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First time using Direct on chicken

tomgio12tomgio12 Posts: 3
I’ve got 8 cooks under my belt - all indirect (brisket, ribs, butt).  Doing a spatchcocked chicken for the first time and have read that direct or indirect can work.  I’d like crispy skin, so think direct is the right route, but I don’t have a raised grid.  Will that present a problem?  Should i just keep a close eye and do at least 1 turn?  FYI, I did an overnight dry brine and will use a basic dry rub (Simon & Garfunkel), and know the IT needed.  Thanks in advance for any help!


  • JethroVAJethroVA Posts: 1,112
    I use empty cans balanced in the slots where the platesetter legs go hold my grid higher. 
    Richmond and Mathews County, VA. Large BGE, Weber gas, little Weber charcoal. Vintage ManGrates. Little reddish portable kamado that shall remain nameless here.  Very stable genius.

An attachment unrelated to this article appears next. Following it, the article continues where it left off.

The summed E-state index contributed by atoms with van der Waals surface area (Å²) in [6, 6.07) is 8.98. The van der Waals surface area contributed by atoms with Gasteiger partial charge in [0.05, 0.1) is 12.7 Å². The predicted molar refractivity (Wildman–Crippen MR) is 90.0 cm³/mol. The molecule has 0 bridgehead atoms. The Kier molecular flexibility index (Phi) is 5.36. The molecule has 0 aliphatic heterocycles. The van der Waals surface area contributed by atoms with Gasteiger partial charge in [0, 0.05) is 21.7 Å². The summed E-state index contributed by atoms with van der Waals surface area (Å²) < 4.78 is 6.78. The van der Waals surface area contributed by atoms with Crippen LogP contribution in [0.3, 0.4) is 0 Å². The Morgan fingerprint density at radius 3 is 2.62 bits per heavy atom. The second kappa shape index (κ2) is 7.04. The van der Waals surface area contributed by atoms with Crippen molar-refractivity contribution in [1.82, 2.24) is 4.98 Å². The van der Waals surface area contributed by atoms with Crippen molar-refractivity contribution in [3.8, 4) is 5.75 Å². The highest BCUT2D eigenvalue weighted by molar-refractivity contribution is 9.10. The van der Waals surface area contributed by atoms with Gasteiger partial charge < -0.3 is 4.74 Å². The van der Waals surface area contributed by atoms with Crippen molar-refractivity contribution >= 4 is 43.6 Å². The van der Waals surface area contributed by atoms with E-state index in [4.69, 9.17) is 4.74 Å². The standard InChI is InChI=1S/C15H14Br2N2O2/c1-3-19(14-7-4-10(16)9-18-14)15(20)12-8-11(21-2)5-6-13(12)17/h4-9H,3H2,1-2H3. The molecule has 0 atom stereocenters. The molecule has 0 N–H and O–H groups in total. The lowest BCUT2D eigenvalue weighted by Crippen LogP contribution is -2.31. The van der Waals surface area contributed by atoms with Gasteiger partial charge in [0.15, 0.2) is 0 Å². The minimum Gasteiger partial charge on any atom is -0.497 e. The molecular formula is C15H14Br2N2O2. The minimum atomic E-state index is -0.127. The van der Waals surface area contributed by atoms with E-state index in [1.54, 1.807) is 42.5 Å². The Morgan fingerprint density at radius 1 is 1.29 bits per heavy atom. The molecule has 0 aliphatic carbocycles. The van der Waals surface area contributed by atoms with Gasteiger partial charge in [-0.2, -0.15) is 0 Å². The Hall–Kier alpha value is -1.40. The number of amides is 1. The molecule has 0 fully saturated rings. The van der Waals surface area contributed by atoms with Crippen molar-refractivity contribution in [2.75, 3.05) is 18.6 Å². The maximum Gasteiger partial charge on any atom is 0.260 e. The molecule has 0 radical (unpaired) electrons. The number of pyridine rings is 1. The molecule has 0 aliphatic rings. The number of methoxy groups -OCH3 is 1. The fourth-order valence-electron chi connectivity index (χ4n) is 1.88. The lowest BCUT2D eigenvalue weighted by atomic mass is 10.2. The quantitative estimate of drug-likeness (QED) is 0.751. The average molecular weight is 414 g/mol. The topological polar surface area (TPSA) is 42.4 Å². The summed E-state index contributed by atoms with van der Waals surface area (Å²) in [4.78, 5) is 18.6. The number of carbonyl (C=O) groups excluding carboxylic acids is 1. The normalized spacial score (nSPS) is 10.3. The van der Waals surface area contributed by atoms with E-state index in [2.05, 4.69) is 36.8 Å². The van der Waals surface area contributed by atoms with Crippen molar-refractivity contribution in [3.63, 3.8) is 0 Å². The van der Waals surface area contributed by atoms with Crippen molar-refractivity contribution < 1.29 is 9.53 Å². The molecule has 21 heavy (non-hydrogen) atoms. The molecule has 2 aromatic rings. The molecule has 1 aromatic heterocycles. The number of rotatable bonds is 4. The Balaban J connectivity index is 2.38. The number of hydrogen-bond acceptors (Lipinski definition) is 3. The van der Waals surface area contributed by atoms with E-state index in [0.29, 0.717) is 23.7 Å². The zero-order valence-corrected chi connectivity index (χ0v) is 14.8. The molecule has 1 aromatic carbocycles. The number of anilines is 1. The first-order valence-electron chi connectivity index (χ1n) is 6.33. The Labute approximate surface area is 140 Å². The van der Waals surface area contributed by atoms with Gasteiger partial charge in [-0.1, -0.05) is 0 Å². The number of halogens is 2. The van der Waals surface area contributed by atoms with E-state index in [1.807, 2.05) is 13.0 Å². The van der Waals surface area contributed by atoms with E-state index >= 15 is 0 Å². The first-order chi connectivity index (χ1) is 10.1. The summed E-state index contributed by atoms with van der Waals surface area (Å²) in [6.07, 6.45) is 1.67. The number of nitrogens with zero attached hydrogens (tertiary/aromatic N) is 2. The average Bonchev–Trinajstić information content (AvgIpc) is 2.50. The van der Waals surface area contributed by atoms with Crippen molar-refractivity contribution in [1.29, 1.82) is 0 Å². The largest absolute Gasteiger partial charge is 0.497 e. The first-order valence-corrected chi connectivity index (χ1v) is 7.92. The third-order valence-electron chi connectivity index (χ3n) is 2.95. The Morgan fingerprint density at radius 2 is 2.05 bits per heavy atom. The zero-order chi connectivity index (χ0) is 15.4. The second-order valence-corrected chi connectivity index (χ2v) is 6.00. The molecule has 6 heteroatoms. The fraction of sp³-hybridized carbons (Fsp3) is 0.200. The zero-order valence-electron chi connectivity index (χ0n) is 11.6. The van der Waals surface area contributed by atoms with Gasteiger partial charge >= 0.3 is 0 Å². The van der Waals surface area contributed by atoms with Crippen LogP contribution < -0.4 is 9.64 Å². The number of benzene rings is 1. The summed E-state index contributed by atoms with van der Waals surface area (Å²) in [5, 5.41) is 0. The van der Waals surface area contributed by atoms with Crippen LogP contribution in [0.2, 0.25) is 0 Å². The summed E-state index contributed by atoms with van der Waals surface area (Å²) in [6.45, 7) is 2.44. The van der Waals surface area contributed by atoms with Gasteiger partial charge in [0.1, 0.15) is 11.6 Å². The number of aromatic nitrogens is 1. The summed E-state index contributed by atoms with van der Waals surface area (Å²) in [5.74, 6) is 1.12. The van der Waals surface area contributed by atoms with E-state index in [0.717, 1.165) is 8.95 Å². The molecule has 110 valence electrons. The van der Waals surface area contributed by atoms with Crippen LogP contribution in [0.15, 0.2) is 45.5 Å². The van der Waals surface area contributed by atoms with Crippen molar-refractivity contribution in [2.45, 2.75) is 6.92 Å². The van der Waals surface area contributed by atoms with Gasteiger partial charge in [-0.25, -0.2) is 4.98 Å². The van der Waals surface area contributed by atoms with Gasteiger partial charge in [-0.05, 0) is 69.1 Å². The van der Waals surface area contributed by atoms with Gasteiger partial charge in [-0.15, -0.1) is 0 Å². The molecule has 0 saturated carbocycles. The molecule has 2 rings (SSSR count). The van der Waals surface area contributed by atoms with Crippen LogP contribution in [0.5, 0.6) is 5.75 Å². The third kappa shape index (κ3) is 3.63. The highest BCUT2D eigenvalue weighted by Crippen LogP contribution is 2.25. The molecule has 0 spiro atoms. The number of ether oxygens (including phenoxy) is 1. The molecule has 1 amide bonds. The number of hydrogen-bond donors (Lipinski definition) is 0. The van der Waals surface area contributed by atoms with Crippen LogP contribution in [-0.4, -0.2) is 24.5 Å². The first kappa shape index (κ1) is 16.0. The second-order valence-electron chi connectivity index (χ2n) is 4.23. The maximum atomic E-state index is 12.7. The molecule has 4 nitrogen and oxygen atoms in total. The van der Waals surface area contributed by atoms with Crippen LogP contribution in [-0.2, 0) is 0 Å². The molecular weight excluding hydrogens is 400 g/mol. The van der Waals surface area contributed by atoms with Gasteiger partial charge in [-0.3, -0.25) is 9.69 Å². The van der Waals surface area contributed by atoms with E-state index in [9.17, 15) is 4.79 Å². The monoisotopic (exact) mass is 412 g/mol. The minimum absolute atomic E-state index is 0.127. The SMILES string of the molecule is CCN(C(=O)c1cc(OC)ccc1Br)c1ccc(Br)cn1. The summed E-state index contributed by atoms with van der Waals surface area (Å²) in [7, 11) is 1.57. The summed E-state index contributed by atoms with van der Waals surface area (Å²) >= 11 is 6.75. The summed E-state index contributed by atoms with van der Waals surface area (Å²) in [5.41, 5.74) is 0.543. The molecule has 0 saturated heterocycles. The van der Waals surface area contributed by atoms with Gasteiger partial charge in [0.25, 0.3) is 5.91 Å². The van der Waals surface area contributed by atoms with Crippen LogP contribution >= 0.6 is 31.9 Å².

• jtcBoyntonjtcBoynton Posts: 2,307
    You can also put more distance between the cooking grate and the fire by putting in less lump than usual.

    "raised grid" seems to be mentioned a lot when talking about direct cooks.  I am not convinced it is necessary as often as it is recommended. Try it at normal grid height and keep the fire under control.
    Southeast Florida - LBGE
    In cooking, often we implement steps for which we have no explanations other than ‘that’s what everybody else does’ or ‘that’s what I have been told.’  Dare to think for yourself.
  • tomgio12tomgio12 Posts: 3
    JethroVA, thank you for the hack.  And jtcBoynton, thanks for the guidance.  All very helpful.
  • kaybeekaybee Posts: 120
    Or if you have a second grill grate, improvise some spacers (I use pieces of smoking wood stood on end).

    Place the second grate on top of the spacers which are placed around the outside of the egg on the bottom grate.
  • 1voyager1voyager Posts: 482
    edited May 2018
    I get much better results using an elevated grid. My homemade elevated grid cost around $20.00 using a Weber grid, four stainless bolts, nuts and 8 washers.